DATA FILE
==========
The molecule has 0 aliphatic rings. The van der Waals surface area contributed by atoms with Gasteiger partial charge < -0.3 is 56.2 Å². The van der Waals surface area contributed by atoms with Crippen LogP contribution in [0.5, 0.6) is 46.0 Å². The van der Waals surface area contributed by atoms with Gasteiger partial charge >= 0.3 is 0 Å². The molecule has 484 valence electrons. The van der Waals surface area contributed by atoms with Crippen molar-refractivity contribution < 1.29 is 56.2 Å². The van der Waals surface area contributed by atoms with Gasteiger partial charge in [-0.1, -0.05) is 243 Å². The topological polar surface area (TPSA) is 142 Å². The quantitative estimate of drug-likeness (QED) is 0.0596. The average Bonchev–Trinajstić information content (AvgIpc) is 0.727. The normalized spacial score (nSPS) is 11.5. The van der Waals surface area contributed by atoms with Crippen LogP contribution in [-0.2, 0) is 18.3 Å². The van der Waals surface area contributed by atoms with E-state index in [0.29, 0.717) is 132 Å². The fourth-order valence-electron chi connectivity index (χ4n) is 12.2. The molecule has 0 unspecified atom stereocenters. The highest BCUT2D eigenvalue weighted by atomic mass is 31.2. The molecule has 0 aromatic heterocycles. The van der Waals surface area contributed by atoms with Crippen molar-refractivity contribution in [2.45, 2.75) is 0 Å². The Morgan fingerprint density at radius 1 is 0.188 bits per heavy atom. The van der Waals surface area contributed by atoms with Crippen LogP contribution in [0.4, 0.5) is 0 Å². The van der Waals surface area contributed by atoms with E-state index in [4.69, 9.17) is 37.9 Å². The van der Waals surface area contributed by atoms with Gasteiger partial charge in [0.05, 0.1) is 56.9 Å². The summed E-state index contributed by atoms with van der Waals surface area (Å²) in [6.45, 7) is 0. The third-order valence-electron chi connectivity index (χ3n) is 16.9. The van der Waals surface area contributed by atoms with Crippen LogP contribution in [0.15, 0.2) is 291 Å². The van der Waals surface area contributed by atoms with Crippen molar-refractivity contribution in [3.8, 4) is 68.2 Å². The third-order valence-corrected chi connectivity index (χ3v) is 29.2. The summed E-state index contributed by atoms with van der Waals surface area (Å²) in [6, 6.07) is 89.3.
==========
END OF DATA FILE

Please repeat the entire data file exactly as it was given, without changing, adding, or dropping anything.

The molecule has 0 aliphatic rings. The van der Waals surface area contributed by atoms with Gasteiger partial charge < -0.3 is 56.2 Å². The van der Waals surface area contributed by atoms with Crippen LogP contribution in [0.5, 0.6) is 46.0 Å². The van der Waals surface area contributed by atoms with Gasteiger partial charge >= 0.3 is 0 Å². The molecule has 484 valence electrons. The van der Waals surface area contributed by atoms with Crippen molar-refractivity contribution < 1.29 is 56.2 Å². The van der Waals surface area contributed by atoms with Gasteiger partial charge in [-0.1, -0.05) is 243 Å². The topological polar surface area (TPSA) is 142 Å². The quantitative estimate of drug-likeness (QED) is 0.0596. The average Bonchev–Trinajstić information content (AvgIpc) is 0.727. The normalized spacial score (nSPS) is 11.5. The van der Waals surface area contributed by atoms with Crippen LogP contribution in [-0.2, 0) is 18.3 Å². The van der Waals surface area contributed by atoms with E-state index in [0.29, 0.717) is 132 Å². The fourth-order valence-electron chi connectivity index (χ4n) is 12.2. The molecule has 0 unspecified atom stereocenters. The highest BCUT2D eigenvalue weighted by atomic mass is 31.2. The molecule has 0 aromatic heterocycles. The van der Waals surface area contributed by atoms with Crippen molar-refractivity contribution in [2.45, 2.75) is 0 Å². The Morgan fingerprint density at radius 1 is 0.188 bits per heavy atom. The van der Waals surface area contributed by atoms with Crippen LogP contribution in [0.4, 0.5) is 0 Å². The van der Waals surface area contributed by atoms with E-state index in [4.69, 9.17) is 37.9 Å². The van der Waals surface area contributed by atoms with Gasteiger partial charge in [0.05, 0.1) is 56.9 Å². The summed E-state index contributed by atoms with van der Waals surface area (Å²) in [6.45, 7) is 0. The third-order valence-electron chi connectivity index (χ3n) is 16.9. The van der Waals surface area contributed by atoms with Crippen LogP contribution in [0.15, 0.2) is 291 Å². The van der Waals surface area contributed by atoms with Crippen molar-refractivity contribution in [3.8, 4) is 68.2 Å². The third-order valence-corrected chi connectivity index (χ3v) is 29.2. The summed E-state index contributed by atoms with van der Waals surface area (Å²) in [6, 6.07) is 89.3.